Confirmed and Presumptive Cervical Vertebral Compressive Myelopathy in Older Horses: A Retrospective Study (1992–2004)
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BACKGROUND: Cervical vertebral compressive myelopathy (CVCM) is a common cause of myelopathy in horses aged 6 months to 4 years. Little information is available regarding the types of lesions, treatment, and outcomes in horses with CVCM that are > or =4 years old. ANIMALS: Twenty-two affected horses (10 with a confirmed diagnosis of CVCM and 12 presumptive cases) and 210 contemporaneous control horses. METHODS: Horses > or =4 years old that were diagnosed with CVCM between January 1992 and January 2004 were identified from medical records at Texas A&M University and the University of Florida. Data analyzed included history, signalment, neurologic examination findings, lesion location, treatment, and outcome. Signalment was also recorded in a population of contemporaneous controls. RESULTS: Horses identified had a median age of 8.4 years, and there was a greater percentage of male horses among the cases than among the controls. The most common breeds represented were warmblood (n=6) and quarter horse (n=5) types; warmbloods were significantly (P < .05) overrepresented relative to control horses. The caudal cervical vertebral column was the most common site of CVCM lesions, and the C5-C6 (4/9) and C6-C7 (3/9) articulations were most often identified as abnormal via myelography. The most common lesions seen with radiography and myelography were articular process osteophytes. Of the 22 affected horses, 8 were euthanized and a diagnosis of CVCM was confirmed by necropsy for all; 5 of 8 of these horses had spinal cord compression caused, entirely or in part, by articular process osteophytes. Medical management was the therapy chosen in all horses, and administration of corticosteroids and nonsteroidal anti-inflammatory drugs resulted in improvement in the greatest number of horses. CONCLUSIONS AND CLINICAL IMPORTANCE: CVCM should be a differential diagnosis in older horses with cervical myelopathy. Articular process osteophytes are the most frequently identified cause of spinal cord compression in this group. Male horses and horses of warmblood or Tennessee Walking Horse breeds may be predisposed to this condition.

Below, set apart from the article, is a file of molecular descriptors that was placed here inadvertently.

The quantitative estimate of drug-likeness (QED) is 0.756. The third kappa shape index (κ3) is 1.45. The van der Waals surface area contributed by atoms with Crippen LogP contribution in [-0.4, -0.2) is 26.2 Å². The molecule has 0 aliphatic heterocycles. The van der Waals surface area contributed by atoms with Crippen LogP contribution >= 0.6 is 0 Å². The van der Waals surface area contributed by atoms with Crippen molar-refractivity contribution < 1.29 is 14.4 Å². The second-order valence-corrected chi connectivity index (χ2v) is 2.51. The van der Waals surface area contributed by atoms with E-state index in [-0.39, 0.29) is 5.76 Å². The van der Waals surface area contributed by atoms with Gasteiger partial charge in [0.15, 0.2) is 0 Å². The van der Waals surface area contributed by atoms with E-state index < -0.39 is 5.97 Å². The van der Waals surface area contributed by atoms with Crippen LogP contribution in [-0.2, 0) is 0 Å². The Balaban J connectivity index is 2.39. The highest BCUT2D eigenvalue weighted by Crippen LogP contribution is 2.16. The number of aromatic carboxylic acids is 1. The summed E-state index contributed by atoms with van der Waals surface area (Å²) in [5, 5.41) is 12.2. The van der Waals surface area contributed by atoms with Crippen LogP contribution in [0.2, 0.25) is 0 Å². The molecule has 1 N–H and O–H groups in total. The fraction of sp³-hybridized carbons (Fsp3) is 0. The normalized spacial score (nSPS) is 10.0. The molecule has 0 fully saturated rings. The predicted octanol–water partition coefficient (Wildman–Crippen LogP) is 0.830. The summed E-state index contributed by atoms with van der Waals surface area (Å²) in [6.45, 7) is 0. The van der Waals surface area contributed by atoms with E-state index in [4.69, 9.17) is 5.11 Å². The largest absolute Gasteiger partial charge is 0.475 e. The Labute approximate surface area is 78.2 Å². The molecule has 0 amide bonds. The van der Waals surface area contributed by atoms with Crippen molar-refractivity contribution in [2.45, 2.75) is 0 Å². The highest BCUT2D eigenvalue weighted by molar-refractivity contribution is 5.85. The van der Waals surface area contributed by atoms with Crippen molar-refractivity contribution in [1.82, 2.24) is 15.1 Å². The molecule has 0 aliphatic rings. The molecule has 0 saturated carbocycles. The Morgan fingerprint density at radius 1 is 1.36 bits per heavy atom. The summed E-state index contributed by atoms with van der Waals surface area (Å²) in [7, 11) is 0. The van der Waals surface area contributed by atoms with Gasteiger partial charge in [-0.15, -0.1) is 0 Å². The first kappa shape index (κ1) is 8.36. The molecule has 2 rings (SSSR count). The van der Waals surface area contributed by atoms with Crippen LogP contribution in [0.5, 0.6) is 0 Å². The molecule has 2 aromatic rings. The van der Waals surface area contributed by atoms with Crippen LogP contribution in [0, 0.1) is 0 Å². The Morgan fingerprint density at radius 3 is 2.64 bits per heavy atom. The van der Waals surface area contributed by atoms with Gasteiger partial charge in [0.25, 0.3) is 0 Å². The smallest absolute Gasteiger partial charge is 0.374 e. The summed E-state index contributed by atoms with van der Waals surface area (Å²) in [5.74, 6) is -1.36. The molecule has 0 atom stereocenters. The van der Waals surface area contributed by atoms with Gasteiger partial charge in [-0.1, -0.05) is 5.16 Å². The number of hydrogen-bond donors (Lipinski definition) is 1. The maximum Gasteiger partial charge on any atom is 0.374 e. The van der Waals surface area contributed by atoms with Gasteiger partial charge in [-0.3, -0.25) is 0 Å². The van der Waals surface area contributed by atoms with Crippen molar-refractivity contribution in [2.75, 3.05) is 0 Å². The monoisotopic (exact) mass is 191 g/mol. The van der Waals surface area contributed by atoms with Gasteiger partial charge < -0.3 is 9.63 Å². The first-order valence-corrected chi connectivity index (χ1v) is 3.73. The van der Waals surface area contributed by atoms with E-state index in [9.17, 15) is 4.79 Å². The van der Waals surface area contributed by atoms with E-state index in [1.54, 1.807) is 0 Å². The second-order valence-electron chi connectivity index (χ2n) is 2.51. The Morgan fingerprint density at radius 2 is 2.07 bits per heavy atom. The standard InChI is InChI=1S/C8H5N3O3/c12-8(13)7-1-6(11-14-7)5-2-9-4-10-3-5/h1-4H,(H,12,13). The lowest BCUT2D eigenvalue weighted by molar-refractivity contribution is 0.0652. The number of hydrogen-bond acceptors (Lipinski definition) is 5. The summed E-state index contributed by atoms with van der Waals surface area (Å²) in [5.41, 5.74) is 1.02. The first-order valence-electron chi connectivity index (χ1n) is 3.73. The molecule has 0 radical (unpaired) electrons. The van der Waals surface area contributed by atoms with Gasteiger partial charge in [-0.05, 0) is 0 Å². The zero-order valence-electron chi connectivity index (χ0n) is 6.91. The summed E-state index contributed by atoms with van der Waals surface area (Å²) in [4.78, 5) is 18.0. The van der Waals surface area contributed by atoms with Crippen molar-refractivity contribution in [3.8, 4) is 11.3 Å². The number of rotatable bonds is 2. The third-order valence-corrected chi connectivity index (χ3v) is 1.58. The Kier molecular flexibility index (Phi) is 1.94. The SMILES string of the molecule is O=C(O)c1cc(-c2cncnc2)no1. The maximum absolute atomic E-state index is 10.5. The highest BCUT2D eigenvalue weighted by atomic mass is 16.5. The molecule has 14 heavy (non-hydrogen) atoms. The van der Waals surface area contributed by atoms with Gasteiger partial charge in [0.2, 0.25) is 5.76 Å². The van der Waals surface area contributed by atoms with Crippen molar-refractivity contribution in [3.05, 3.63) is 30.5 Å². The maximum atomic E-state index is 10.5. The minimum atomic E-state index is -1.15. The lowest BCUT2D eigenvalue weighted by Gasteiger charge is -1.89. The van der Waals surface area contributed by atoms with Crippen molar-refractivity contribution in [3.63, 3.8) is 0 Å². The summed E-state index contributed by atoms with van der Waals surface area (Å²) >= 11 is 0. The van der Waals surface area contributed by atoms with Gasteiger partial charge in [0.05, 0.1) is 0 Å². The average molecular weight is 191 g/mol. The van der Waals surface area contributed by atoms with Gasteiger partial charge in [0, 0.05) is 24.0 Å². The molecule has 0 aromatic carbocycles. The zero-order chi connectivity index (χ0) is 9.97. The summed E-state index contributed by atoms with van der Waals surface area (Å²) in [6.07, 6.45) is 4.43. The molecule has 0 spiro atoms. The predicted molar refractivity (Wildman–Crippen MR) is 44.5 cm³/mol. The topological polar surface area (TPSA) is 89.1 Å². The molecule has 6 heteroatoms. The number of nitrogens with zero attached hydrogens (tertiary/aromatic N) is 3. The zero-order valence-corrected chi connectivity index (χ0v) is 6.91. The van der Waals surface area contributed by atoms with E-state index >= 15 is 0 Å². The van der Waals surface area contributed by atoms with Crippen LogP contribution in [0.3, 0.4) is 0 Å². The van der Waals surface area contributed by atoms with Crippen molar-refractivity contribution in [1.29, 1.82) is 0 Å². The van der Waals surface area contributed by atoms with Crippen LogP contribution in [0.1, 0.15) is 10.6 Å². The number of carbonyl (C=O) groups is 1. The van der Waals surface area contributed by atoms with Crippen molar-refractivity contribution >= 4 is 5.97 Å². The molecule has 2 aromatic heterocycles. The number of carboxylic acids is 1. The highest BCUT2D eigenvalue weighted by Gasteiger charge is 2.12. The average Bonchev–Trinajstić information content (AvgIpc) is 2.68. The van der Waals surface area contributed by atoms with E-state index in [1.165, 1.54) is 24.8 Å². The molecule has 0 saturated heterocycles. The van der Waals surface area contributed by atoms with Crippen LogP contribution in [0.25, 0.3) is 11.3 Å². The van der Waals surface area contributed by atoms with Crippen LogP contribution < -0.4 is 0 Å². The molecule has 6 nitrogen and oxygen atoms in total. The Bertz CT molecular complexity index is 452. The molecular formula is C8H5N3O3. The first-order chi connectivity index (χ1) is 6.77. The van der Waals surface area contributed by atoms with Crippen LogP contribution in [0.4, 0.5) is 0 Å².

author list (cited authors)
Levine, J. M., Adam, E., MacKay, R. J., Walker, M. A., Frederick, J. D., & Cohen, N. D.